Water: Whose Nile Is It Anyway?

Article excerpt

Almost imperceptible but critical changes are taking place in the approach of Nile-basin states to their water supply. As The Middle East observed in its February issue, there is considerable concern throughout the region about the potential for conflict posed by scarce water resources. Brian Scudder and Jon Wild report that the waters of the Nile may yet be equitably shared without bringing the countries through which it runs to armed confrontation.

INFLAMMATORY STATEMENTS made over the past few years (particularly by Egypt and Ethiopia) have suggested to many commentators that war over Nile water is inevitable. The reality is that although still fiercely outspoken these governments are letting slip their pretence to war readiness, and are slowly and quietly developing closer contacts. Confrontation over water is nothing new, but despite dire predictions it may yet be resolved diplomatically.

The Nile 2002 Conference held in Khartoum at the beginning of February was attended by nine of the ten Nile-basin states ranging from Egypt to Tanzania. It takes its name from the hope that a new multilateral agreement on Nile water use will be reached by 2002. Previous conferences made little headway, but this time there are signs that entrenched positions are shifting.

Egypt has always argued that the 1959 Nile Waters Agreement between itself and Sudan is irrevocable. The treaty allocates Egypt 55 cubic kilometres of Nile water per year of which it uses all. The Sudan receives the remaining 18.5 cubic kilometres from the total of 74 cubic kilometres, leaving other Nile-basin states (notably Ethiopia which is the origin of over 80% of Nile water) without specific allocations.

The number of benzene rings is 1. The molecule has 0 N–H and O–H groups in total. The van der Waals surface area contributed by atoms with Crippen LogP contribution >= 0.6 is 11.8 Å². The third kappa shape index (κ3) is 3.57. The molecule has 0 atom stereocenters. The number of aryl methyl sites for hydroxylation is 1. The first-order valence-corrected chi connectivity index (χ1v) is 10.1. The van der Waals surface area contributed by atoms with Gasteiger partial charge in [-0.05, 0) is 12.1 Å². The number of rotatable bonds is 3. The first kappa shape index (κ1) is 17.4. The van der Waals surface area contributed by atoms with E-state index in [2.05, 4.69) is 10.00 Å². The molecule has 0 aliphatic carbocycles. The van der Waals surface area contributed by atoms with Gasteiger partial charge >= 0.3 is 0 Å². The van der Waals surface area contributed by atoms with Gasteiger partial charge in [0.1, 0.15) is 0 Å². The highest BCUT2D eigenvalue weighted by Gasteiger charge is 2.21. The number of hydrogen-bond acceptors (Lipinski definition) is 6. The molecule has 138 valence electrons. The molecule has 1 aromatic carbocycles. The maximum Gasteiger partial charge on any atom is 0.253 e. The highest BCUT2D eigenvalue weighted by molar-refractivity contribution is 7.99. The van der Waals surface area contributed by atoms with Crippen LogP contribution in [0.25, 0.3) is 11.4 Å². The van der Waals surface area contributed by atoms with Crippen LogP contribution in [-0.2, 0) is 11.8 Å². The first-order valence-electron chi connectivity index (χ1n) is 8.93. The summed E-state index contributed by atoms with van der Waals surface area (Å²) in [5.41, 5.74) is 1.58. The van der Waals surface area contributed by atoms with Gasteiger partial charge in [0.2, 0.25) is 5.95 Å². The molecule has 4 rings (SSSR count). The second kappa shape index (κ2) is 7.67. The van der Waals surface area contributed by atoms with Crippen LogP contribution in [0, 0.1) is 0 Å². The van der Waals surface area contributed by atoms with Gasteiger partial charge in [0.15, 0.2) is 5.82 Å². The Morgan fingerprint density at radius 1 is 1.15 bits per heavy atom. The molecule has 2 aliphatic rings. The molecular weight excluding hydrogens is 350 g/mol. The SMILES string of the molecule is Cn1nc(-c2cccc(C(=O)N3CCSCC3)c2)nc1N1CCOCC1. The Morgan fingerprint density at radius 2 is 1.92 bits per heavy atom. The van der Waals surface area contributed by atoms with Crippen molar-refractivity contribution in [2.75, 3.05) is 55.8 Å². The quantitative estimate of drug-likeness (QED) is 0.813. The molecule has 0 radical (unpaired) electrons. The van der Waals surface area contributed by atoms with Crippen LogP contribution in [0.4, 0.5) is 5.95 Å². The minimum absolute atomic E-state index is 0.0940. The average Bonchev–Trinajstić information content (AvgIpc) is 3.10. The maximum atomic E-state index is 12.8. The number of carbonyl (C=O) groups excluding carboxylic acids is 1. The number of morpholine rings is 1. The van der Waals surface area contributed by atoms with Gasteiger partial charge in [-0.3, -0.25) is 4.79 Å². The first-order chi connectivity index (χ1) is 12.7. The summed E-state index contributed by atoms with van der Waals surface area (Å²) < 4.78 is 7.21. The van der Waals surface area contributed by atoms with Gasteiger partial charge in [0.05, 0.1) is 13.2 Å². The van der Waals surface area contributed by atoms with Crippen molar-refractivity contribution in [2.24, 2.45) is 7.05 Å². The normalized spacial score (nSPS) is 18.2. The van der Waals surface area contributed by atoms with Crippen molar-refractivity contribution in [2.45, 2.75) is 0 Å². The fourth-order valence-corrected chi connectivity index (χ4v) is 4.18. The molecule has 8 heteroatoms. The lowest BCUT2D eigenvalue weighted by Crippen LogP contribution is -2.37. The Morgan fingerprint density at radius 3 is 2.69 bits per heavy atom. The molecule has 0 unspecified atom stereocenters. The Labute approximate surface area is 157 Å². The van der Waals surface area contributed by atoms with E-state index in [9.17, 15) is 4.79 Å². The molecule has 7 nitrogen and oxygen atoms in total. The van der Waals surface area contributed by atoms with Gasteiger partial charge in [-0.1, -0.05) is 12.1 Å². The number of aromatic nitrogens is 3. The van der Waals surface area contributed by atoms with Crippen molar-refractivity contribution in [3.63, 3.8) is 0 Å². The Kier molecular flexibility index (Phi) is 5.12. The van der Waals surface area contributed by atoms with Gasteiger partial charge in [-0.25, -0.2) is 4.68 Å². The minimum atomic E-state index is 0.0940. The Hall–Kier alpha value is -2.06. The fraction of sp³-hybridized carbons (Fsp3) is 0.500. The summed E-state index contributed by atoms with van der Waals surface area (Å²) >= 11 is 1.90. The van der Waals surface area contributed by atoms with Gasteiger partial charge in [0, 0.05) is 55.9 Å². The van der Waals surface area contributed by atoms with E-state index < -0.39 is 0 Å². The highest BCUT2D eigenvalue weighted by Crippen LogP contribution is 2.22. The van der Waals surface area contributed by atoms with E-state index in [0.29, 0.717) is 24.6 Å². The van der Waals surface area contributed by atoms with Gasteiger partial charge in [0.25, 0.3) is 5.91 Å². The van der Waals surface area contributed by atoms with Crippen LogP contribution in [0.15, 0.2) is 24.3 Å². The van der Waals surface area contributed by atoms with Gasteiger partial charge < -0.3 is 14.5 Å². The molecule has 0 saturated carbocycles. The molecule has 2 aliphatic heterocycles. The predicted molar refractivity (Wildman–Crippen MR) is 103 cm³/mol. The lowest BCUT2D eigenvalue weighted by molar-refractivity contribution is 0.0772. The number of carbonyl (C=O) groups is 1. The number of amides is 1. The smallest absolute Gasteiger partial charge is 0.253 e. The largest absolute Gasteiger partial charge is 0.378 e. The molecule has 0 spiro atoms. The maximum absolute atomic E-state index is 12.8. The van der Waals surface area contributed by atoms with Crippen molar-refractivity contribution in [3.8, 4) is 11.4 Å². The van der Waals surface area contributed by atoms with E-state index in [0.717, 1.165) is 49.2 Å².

The Egyptian state governs 55m people, and with population growth set to double that figure by 2025 politicians and engineers often argue that access to this volume of water is vital to their ability to support the population. Such hard-nosed facts would seem to add strength to their arguments and increase the likelihood of armed conflict.

However, such a scenario disregards the possibility of an industrially powerful Egypt which could contemplate using less water, and feeding its population (as it already does to a large extent) without relying on indigenous food production. Some experts believe this could happen if it were to receive the right kind of international assistance, assistance that an overarching Nile-basin agreement would certainly unlock.

Such arguments may go some way to explaining why Nasir Ezzet, an Egyptian representative, said at the Khartoum conference: "We recognise the needs of other Nile-basin countries. Each riparian state could have an equitable share of the waters of the Nile." For the first time, Egypt has publicly shown flexibility in its approach to water allocation.

Egypt may be moving towards the realisation not only that a war over water would be too costly in terms of manpower and resources, but also that the benefits of a new agreement could be enormously important for Egypt's international standing. …